The Ovaherero nation moved south into Namibia, it is thought, during the 16th century. According to their oral history they came from an area of much water and grass and many reeds, probably west of Lake Tanganyika, and entered Namibia between the Kunene and Okavango Rivers.
During the last ten to fifteen years of the 19th century, the Ovaherero settled down in the areas around Okahandja, Waterberg/Okakarara and eastward, toward Omaruru and Otjimbingwe. Conflict between the Ovaherero and the Nama caused major problems for both groups and both sides suffered casualties and cattle thieving. In 1904, the entire Ovaherero population was almost decimated in one of Namibia’s worst colonial wars. But with great resiliency, the Ovaherero persevered and today rank among Namibia’s best cattle farmers and businessmen.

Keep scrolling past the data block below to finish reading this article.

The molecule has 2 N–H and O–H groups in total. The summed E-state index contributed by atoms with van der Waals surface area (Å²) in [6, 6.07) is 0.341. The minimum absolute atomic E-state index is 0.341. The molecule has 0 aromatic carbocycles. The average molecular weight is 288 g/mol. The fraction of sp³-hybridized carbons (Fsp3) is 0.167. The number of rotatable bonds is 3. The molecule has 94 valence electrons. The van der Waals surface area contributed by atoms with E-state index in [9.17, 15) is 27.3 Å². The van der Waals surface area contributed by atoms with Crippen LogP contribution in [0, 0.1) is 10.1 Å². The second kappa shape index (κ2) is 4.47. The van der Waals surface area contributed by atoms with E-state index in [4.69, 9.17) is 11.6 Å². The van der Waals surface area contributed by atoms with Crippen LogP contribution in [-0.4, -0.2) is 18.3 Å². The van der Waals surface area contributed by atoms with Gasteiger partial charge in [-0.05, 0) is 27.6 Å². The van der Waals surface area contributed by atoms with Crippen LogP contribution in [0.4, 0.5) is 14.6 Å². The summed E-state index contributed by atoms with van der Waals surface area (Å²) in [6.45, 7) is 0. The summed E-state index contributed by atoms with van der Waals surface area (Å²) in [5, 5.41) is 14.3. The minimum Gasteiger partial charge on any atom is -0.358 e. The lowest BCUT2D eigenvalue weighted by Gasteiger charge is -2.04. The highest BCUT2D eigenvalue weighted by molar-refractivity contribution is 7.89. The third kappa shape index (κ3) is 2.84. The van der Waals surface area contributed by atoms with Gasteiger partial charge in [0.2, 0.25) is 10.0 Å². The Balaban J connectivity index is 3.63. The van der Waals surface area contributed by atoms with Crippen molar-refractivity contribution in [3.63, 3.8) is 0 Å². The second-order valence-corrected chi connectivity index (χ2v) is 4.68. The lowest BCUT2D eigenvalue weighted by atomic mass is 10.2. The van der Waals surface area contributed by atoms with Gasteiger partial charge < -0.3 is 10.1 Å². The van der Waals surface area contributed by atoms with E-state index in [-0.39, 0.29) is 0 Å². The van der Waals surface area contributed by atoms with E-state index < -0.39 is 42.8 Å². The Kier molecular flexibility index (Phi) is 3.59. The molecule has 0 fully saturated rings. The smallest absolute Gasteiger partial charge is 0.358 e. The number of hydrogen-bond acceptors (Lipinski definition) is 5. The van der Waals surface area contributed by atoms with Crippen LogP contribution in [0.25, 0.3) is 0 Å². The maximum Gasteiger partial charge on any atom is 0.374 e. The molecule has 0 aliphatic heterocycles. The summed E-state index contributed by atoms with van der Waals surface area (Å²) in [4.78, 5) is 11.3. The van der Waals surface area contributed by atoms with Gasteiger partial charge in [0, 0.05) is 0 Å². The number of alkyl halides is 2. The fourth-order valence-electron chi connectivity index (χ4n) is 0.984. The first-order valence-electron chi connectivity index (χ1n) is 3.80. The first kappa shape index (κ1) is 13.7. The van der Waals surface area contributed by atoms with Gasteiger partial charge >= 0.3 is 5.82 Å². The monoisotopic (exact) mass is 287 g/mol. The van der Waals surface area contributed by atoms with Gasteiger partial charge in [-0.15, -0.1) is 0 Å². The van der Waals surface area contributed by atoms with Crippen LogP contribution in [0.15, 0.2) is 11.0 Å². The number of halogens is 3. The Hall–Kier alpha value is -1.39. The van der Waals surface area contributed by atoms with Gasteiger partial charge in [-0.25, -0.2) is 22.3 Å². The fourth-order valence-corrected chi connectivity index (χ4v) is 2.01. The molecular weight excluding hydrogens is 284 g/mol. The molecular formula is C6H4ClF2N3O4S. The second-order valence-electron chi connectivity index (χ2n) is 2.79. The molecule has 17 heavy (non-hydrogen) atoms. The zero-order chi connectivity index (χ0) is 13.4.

Ovaherero are a very proud people and the observance of their cultural traditions is very important to them. They traditionally practiced ancestral worship but the work of missionaries over the years has considerably reduced these activities in most areas. Still, the ancestral fire through which they communicate with their ancestors is still kept burning in a number of remote villages.